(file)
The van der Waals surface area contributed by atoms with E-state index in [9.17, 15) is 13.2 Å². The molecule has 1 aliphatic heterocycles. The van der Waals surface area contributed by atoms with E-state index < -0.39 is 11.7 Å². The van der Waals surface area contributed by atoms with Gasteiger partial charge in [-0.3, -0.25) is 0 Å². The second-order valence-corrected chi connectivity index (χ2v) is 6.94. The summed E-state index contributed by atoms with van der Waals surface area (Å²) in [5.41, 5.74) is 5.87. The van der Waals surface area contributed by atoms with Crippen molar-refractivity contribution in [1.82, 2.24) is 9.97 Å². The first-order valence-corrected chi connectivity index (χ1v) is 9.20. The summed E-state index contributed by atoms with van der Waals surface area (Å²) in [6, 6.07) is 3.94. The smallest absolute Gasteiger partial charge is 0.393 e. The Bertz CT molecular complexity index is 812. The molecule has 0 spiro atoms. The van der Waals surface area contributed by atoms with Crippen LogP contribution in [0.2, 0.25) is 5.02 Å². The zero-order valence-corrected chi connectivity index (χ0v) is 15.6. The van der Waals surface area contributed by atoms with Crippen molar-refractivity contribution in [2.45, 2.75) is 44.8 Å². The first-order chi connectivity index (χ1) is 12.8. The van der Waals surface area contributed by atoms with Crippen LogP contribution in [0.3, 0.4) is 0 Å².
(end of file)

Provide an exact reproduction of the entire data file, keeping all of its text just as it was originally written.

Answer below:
The van der Waals surface area contributed by atoms with E-state index in [9.17, 15) is 13.2 Å². The molecule has 1 aliphatic heterocycles. The van der Waals surface area contributed by atoms with E-state index < -0.39 is 11.7 Å². The van der Waals surface area contributed by atoms with Gasteiger partial charge in [-0.3, -0.25) is 0 Å². The second-order valence-corrected chi connectivity index (χ2v) is 6.94. The summed E-state index contributed by atoms with van der Waals surface area (Å²) in [5.41, 5.74) is 5.87. The van der Waals surface area contributed by atoms with Crippen molar-refractivity contribution in [1.82, 2.24) is 9.97 Å². The first-order valence-corrected chi connectivity index (χ1v) is 9.20. The summed E-state index contributed by atoms with van der Waals surface area (Å²) in [6, 6.07) is 3.94. The smallest absolute Gasteiger partial charge is 0.393 e. The Bertz CT molecular complexity index is 812. The molecule has 0 spiro atoms. The van der Waals surface area contributed by atoms with Crippen LogP contribution in [0.2, 0.25) is 5.02 Å². The zero-order valence-corrected chi connectivity index (χ0v) is 15.6. The van der Waals surface area contributed by atoms with Crippen molar-refractivity contribution in [2.45, 2.75) is 44.8 Å². The first-order chi connectivity index (χ1) is 12.8. The van der Waals surface area contributed by atoms with Crippen LogP contribution in [0.3, 0.4) is 0 Å².